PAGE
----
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  1. Cai-ping Li,
  2. Ming-sheng Zhang,
  3. Gang Qin,
  4. Rui-zan Shi,
  5. Ji-yuan Lv,
  6. Cai-ping Li
  1. Department of Cardiology, The Fist Clinical Hospital, Shanxi Medical University, Xinjiannanlu 56 Taiyuan Shanxi 030001, China


    Objectives The purpose of this study was to explore the possible mechanism of the organic component of fine particle PM2.5-induced endothelial cell injury and the cytoprotective effects of the Rg1.

    Methods After stimulation with PM2.5 and ginsenoside Rg1 for the indicated concentration (PM2.5:0–800 µg/ml, Rg1: 2.5–40 µg/ml), the cell viability of HUVECs were assessed by CCK-8 assay, the oxidative stress of HUVECs were assessed by ROS and MDA assay. Furthermore, the influence of PM2.5 and ginsenoside Rg1 on the expression of Nrf2, Keap1 and HO-1 was investigated by RT–PCR and Western blotting assays. The confocal microscopy was applied to observe the Nrf2 expression and nuclei translocation. Design and construct the short hairpin carrier direct against Nrf2, transfect cells with Lipofectamine2000, select the ShRNA, study the toxicity of PM2.5 (400 µg/ml) with or without Rg1 (40 µg/ml) after Nrf2 is interfered, assay the cell viability by CCK-8, measure the reactive oxygen species, the expression of HO-1 protein.

    Results PM2.5, at concentrations of 200, 400, and 800 µg/ml, reduced HUVECs viability by 30.7±2.8%, 54.8±3.9% and 70.2±2.8%, respectively, and the IC50 value for PM2.5 to reduce HUVEC viability by 50% was 526.9 µg/ml. Incubation for 48 h with Rg1 2.5, 10 and 40 µg/ml concentration-dependently antagonised the HUVECs viability decrease induced by PM2.5. Coincubation with Rg1 2.5, 10, 40 µg/ml, the IC50 of PM2.5 increased to 592.3, 825.6 and 1232.1 µg/ml respectively. PM2.5 dose-dependently stimulated oxidative stress generation in HUVECs. In addition to cell death, pretreatment with Rg1 could also significantly increase HO-1 mRNA and protein expression and decrease ROS level and MDA production. The green fluorescence intensities in control and HUVECs incubated with PM2.5 800 µg/ml were 148.0±4.0 and 241.0±7.0 (p<0.05), respectively. PM2.5 (100–800 µg/ml) increases intracellular fluorescence in a concentration dependent manner. In presence of Rg1 10 µg/ml and 40 µg/ml, the maximal green fluorescence intensity increases induced by PM2.5 800 µg/ml were reduced to 216.0±2.0 and 206.0±3.0 (p<0.05) respectively. MDA concentration within control HUVECs was 0.87±0.07 nmol/mg protein. PM2.5 (100–800 µg/ml) concentration dependently increased MDA with the maximum being 1.96±0.09 nmol/mg protein. Coculture with Rg1 (10 and 40 µg/ml) decreased PM2.5-induced MDA production by 72.96% (p<0.05) and 58.66% (p<0.05), respectively. Analysis using laser confocal microscopy revealed that Rg1 treatment led to a dramatic increase in the level of Nrf2. The ratio of cytoplasmic Nrf2 protein to nuclear Nrf2 protein was markedly reduced and reached maximum at 40 µg/ml (0.09) compared with that of the PM2.5 only (0.3) and control (0.4). However the Keap1 has no changed. When the RNA of Nrf2 was interfered, the HO-1 protein expression was decreased, the cell viability was descend by 39.1% (PM2.5400 µg/ml), 36.0% (PM2.5400 µg/ml with Rg1), and ROS was increased by 40.2% (PM2.5400 µg/ml), 38.0% (PM2.5400 µg/ml with Rg1), compared with negative control group, and they both are of significant difference in statistics. The protective effect of Rg1 on cells was decreased.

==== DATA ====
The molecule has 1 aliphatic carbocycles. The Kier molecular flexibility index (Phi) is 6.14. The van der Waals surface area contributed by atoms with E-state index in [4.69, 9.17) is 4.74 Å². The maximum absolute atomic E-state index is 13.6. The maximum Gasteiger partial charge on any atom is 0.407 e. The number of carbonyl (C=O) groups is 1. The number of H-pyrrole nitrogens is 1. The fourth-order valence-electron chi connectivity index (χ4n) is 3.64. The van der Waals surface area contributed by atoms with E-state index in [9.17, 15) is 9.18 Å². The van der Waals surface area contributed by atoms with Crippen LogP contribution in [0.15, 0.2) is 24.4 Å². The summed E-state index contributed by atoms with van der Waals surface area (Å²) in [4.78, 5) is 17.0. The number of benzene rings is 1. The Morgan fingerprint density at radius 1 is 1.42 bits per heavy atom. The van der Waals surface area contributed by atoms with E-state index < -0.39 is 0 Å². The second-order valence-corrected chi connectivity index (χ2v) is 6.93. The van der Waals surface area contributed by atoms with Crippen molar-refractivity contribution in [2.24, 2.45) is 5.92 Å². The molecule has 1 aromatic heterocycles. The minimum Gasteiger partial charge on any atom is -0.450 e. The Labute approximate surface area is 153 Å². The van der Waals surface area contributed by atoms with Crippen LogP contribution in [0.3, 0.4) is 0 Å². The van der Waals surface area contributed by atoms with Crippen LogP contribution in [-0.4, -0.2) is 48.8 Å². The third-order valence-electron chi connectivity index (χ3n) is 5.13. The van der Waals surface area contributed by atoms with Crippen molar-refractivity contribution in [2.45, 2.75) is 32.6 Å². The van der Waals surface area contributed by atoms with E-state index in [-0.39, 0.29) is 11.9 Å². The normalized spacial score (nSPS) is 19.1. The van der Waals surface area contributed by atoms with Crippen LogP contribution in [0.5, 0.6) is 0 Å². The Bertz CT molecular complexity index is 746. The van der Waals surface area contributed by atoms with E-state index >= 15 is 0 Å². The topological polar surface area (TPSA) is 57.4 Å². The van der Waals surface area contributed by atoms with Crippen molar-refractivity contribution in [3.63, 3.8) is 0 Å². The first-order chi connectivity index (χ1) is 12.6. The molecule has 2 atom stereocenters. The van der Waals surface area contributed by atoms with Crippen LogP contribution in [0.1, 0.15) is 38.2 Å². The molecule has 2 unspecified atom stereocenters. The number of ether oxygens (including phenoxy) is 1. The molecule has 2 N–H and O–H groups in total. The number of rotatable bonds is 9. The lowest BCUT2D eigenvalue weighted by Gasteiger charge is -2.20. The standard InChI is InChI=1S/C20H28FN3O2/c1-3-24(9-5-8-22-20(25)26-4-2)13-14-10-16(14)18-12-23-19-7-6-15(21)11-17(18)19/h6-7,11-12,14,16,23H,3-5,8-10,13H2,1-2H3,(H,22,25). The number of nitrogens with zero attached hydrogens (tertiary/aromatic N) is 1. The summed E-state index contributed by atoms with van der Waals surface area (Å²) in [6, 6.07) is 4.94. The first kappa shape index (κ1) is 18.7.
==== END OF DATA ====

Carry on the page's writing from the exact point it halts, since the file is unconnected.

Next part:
Conclusions our results suggest that Nrf2 was activated and protect the cells from cytotoxicity caused by the organic component of fine particle PM2.5 and Rg1 can attenuate PM2.5-induced cell damage by augmenting the cellular antioxidant defense including higher HO-1 expression. In addition, Rg1 also promoted nuclear translocation of Nrf2. which put new evidence on the cardiovascular-protective mechanism of Rg1 against the oxidative stress of PM2.5 in Nrf2 pathway in HUVECs.

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